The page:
Cost Accounting is the term applied to that system of accounting by which the cost of production or service rendered at any particular stage of any product. It differs from the ordinary system in that the latter simply gives the results of the business or section of the business as a whole, without attempting to dissect the cost of manufacture or service rendered at any particular period The two systems are, however, usually worked concurrently by independent staffs, although to bring out the best of both systems some sort of liaison is necessary.
The value of the cost accounting system is that the costs are put on record, and consequently are always handy for reference for comparative purposes. It provides a safe check against wastage, either in material or time, and is a sure means of discovering that section of a business which is not pulling its weight.
Types of Costs
Basically there are two types of costs, the direct and the indirect :
Direct Costs – are objectively linked to the production of a product or service provision
Example: In a brewery the bottles, lids, labels and liquid are direct costs, because for each beer produced, you have an extra expense with these items
Indirect costs – are costs that are not directly identified in products and services
Example: Expenditures with the financial, marketing and management teams within the same industry would be considered indirect costs
What Is The Function Of Cost Accounting?
Briefly, the main functions of cost accounting are:
- Establish costs for a given period;
- Have greater control over the physical quantities produced, by means of the average cost;
- Establish cost control systems that allow analysis, comparison, reduction or cost improvement;
- Provide cost data for certain alternatives so that management can make choice decisions.
With the information provided by cost accounting, you can better control production costs and help with decision making. Most importantly, these costs are always under control and monitored so that your management never gets out of hand.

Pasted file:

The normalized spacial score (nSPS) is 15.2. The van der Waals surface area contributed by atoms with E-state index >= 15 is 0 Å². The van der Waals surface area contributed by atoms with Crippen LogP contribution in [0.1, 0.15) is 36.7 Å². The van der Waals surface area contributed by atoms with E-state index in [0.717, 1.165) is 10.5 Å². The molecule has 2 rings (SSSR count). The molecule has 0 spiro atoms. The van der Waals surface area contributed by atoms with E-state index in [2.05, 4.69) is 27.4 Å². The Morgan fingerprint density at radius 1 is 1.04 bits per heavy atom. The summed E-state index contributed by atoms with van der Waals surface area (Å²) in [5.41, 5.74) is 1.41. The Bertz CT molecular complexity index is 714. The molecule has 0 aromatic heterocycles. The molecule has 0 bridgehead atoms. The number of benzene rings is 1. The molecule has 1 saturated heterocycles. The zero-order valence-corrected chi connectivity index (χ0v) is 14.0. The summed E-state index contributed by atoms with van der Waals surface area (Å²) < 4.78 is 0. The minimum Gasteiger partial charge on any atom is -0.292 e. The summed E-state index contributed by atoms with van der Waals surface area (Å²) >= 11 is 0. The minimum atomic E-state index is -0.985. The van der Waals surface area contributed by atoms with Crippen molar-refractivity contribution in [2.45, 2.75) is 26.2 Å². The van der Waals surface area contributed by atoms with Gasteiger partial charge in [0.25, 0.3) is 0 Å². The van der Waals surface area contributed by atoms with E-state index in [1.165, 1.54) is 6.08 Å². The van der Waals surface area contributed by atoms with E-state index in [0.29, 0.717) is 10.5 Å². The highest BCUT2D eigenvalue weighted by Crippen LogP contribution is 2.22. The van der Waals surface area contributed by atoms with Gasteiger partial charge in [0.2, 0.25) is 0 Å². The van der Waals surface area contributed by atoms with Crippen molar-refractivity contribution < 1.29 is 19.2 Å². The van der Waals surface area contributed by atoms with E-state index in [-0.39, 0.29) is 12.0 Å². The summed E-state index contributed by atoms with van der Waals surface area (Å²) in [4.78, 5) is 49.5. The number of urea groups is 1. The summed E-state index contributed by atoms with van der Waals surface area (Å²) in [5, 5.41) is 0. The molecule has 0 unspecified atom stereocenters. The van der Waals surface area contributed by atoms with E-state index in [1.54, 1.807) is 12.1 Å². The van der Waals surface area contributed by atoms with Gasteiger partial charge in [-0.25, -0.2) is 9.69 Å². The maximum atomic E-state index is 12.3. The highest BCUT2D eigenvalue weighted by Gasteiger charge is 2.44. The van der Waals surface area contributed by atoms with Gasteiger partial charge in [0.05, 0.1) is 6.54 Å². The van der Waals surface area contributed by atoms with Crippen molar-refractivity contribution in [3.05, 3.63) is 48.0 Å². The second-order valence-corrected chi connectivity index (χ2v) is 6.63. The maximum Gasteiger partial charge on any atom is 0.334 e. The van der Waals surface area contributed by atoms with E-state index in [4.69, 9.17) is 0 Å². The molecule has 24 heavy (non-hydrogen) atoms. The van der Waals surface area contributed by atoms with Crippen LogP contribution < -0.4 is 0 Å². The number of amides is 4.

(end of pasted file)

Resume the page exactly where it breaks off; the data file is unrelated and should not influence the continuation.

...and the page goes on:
System of partnership in various Cornish and Devonian mines. It is a particular method of keeping the accounts and so managing the affairs of the partnership that the exact financial state of the concern can be readily ascertained. The Stannaries Act provides that the cost-book, which contains an abstract of the working expenses and returns on sales, must be made up and laid before the shareholders once in every 16 weeks.
The process of formation of a cost-book company is begun by obtaining a licence to search for minerals; if ore is found a lease is granted for a term of years, and then a meeting of the co-adventurers is called to decide on the constitution of the company.
Cost-book companies may be registered under the Corn-panics Act, 1948. A member of a cost-book company is at liberty to transfer his shares without obtaining the consent of the other members, and he may also insist on the company taking back his shares and paying him for them. A cost-book company, or rather partnership, is not dissolved by a member merely obtaining an account against the other members or transfer-ring his shares, or by the death or bankruptcy of any member.
The interest of a deceased member devolves as personalty on his next of kin. Members or shareholders cannot, like ordinary partners, bind fellow members by any contract other than one for necessaries required for the working of the mine in accordance with the custom of the locality. Cost-book mines are commonly managed by an agent of the share-holders, but such agent cannot make the members liable on a bill of exchange.